Spotted lanternfly confirmed in Illinois, posing limited threat to agriculture

The Illinois Department of Agriculture has confirmed the first detection of Spotted Lanternfly in the state, but a field crop entomologist says it poses little threat to agriculture.

Nick Seiter with the University of Illinois tells Brownfield while the pest does not impact livestock or row crops, grape growers should keep an eye out.

“They do very well on grapes, apparently, and they can cause some pretty serious damage to grapevines if they’re left unchecked.”

He says the insect releases honeydew when feeding in trees which could also be a nuisance for agri-tourism operations if populations increase.

“Like vineyards, orchards, places where people gather in the fall outside to pick pumpkins, pick apples, things like that. “If these insects are in that area, they can cause a mess and it it’s very disruptive and annoying.”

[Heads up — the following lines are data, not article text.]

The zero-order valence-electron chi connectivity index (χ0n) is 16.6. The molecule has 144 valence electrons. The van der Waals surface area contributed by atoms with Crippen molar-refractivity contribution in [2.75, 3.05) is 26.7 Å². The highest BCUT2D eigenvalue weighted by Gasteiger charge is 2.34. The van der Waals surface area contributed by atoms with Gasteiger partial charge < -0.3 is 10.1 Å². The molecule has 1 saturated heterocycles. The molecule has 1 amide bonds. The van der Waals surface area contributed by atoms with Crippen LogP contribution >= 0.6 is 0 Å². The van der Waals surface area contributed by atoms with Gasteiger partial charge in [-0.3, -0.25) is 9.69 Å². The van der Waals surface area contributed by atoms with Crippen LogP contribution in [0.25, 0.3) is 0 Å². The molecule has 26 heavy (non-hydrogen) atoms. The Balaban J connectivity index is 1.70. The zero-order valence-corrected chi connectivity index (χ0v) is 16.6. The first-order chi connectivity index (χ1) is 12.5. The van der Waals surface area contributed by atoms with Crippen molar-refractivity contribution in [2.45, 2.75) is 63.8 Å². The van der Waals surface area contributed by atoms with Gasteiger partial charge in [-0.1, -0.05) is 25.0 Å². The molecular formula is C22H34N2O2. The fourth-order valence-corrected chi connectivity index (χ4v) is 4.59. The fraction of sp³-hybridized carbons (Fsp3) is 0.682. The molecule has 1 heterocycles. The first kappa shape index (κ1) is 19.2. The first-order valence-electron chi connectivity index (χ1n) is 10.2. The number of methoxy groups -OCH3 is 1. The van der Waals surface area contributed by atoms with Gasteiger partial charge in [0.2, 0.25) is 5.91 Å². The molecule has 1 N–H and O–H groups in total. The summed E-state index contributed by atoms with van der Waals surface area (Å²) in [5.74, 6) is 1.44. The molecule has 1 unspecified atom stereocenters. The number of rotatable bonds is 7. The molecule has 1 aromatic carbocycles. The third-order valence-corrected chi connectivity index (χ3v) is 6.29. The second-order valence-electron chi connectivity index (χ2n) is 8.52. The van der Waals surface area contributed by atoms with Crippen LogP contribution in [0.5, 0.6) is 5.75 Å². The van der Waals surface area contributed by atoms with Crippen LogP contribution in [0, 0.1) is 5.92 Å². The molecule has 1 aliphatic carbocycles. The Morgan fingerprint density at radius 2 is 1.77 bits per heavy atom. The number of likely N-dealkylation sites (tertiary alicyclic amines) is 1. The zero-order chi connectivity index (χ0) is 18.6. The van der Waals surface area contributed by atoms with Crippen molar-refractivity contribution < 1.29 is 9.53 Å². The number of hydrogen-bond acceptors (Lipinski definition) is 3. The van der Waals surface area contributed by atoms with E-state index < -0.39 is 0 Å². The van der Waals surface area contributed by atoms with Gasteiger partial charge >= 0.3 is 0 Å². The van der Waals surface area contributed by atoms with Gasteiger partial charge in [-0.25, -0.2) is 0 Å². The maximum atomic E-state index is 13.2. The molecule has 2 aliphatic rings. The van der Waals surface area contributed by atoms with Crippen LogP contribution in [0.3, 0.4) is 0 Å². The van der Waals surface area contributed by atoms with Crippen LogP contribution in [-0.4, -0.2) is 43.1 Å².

Seiter says anyone who sees a spotted lanternfly should take a picture and send it the IDOA or email it to for confirmation and to help track the pest.

The Spotted Lanternfly is native to eastern Africa and entered the US in Pennsylvania in 2014. It has just recently spread to the Midwest having also been confirmed in Indiana, Michigan, and Ohio. Seiter says it most likely spreads from laying eggs on long-haul transportation vehicles like trucks and trains. It does not pose any risk to human or animal health.

Photo Credit: University of Illinois Extension

Audio: Interview with Nick Seiter

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